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Limes Tripolitanus

The fort at Bu Njem in modern Libya. Photo Marco Prins.
The fort at Bu Njem in modern Libya
Limes Tripolitanus: frontier zone of the Roman empire in the west of what is now called Libya. It is interesting because it was not a just a defense line, but is also an example of human intervention in the ecosystem.
'The Garamantes arrived. They bring four donkeys and two Egyptians with letters to you, Gtasazeihemus Opter, and a runaway slave.'
This memo was written in the first half of the third century in Fort Gholaia, a Roman outpost on the empire's southern front. It belongs to a collection of more than 146 notes written on sherds that have survived the centuries. They enable us to catch a glimpse of everyday life in the fort. We read about soldiers on leave, about people who are ill, and about men sent to a police station where travelers feed and water their dromedaries. We read about the arrival of fifty-four recruits, about the return of a soldier who has been on duty during a gladiatorial show, and about soldiers cutting wood for the heating of the fort's bathhouse., the online home of Ancient Warfare magazine
A relief of a peasant with a dromedary. Museum of Bani Walid (Libya). Photo Marco Prins.
A dromedary on a relief from the Bani Walid museum

This last detail will surprise modern visitors of the ruin of Gholaia, near Bu Njem, because it is situated in the desert. The only wood in the neighborhood can be found in the palm grove in the nearby oasis, where cutting trees would be economical suicide. That the soldiers at Bu Njem were able to get wood, proves that in the third century, the country was greener and more fertile than today. The history of the Roman Sahara frontier is, therefore, in the first place a story about human interference with the ecological system.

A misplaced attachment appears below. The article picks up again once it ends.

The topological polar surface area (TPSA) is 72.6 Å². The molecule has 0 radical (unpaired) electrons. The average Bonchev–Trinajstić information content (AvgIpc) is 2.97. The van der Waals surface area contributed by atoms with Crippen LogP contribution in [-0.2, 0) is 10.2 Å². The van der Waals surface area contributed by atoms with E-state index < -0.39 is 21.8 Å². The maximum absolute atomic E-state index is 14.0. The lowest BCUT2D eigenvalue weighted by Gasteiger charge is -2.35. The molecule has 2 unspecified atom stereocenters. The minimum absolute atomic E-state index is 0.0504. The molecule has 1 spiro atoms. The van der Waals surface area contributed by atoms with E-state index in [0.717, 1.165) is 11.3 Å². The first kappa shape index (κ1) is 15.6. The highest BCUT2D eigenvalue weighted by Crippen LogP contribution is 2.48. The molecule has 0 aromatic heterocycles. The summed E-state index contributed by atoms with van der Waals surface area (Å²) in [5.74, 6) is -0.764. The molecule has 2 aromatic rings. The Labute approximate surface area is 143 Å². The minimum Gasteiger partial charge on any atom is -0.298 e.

Nomads and peasants

Tripolitana, 'Land of Three Cities', is the country of the originally Phoenician cities of Sabratha, Oea, and Lepcis Magna. At the beginning of our era, it looked a lot like today: arid but fertile and suitable for the cultivation of olives and cereals. In the interior, Libyan nomads roamed through the Gebel as-Soda and the predesert. In the winter and spring, they traveled from oasis to oasis, but at the end of the summer, they transferred their herds to the Chott al-Djerid area (in Tunisia) and the Tripolitana, where they worked as wage workers on farms, gathering olives. Their dromedaries were used to plow and the manure was quite useful too.